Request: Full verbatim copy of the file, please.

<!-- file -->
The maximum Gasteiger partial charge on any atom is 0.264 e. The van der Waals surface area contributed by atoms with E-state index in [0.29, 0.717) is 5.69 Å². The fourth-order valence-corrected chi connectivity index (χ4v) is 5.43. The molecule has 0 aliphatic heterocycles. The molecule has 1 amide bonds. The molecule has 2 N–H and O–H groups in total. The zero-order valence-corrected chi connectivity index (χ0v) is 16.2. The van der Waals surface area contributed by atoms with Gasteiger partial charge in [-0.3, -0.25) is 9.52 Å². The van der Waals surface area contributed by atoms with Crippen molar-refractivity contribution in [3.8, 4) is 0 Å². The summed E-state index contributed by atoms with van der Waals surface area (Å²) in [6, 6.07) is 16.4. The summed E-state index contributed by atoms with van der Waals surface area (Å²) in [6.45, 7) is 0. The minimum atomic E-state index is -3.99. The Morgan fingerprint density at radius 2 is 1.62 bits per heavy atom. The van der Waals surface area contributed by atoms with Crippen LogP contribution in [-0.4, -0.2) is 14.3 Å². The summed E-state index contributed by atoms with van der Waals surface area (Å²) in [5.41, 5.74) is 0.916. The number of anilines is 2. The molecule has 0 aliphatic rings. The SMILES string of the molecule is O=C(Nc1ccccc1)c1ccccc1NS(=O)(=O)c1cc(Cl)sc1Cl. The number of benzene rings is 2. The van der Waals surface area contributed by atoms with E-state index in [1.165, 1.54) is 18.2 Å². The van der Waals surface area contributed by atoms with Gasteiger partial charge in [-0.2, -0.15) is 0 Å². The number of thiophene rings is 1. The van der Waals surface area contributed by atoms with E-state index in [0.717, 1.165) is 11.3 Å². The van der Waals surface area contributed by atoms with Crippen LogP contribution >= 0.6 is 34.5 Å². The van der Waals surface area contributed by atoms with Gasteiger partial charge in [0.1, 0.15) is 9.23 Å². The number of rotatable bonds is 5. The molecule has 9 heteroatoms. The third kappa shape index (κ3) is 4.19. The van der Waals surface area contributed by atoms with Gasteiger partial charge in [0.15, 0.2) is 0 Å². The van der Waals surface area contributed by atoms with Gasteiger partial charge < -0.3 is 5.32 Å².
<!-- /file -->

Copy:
The maximum Gasteiger partial charge on any atom is 0.264 e. The van der Waals surface area contributed by atoms with E-state index in [0.29, 0.717) is 5.69 Å². The fourth-order valence-corrected chi connectivity index (χ4v) is 5.43. The molecule has 0 aliphatic heterocycles. The molecule has 1 amide bonds. The molecule has 2 N–H and O–H groups in total. The zero-order valence-corrected chi connectivity index (χ0v) is 16.2. The van der Waals surface area contributed by atoms with Gasteiger partial charge in [-0.3, -0.25) is 9.52 Å². The van der Waals surface area contributed by atoms with Crippen molar-refractivity contribution in [3.8, 4) is 0 Å². The summed E-state index contributed by atoms with van der Waals surface area (Å²) in [6, 6.07) is 16.4. The summed E-state index contributed by atoms with van der Waals surface area (Å²) in [6.45, 7) is 0. The minimum atomic E-state index is -3.99. The Morgan fingerprint density at radius 2 is 1.62 bits per heavy atom. The van der Waals surface area contributed by atoms with Crippen LogP contribution in [-0.4, -0.2) is 14.3 Å². The summed E-state index contributed by atoms with van der Waals surface area (Å²) in [5.41, 5.74) is 0.916. The number of anilines is 2. The molecule has 0 aliphatic rings. The SMILES string of the molecule is O=C(Nc1ccccc1)c1ccccc1NS(=O)(=O)c1cc(Cl)sc1Cl. The number of benzene rings is 2. The van der Waals surface area contributed by atoms with E-state index in [1.165, 1.54) is 18.2 Å². The van der Waals surface area contributed by atoms with Gasteiger partial charge in [-0.2, -0.15) is 0 Å². The number of thiophene rings is 1. The van der Waals surface area contributed by atoms with E-state index in [0.717, 1.165) is 11.3 Å². The van der Waals surface area contributed by atoms with Crippen LogP contribution >= 0.6 is 34.5 Å². The van der Waals surface area contributed by atoms with Gasteiger partial charge in [0.1, 0.15) is 9.23 Å². The number of rotatable bonds is 5. The molecule has 9 heteroatoms. The third kappa shape index (κ3) is 4.19. The van der Waals surface area contributed by atoms with Gasteiger partial charge in [0.15, 0.2) is 0 Å². The van der Waals surface area contributed by atoms with Gasteiger partial charge < -0.3 is 5.32 Å².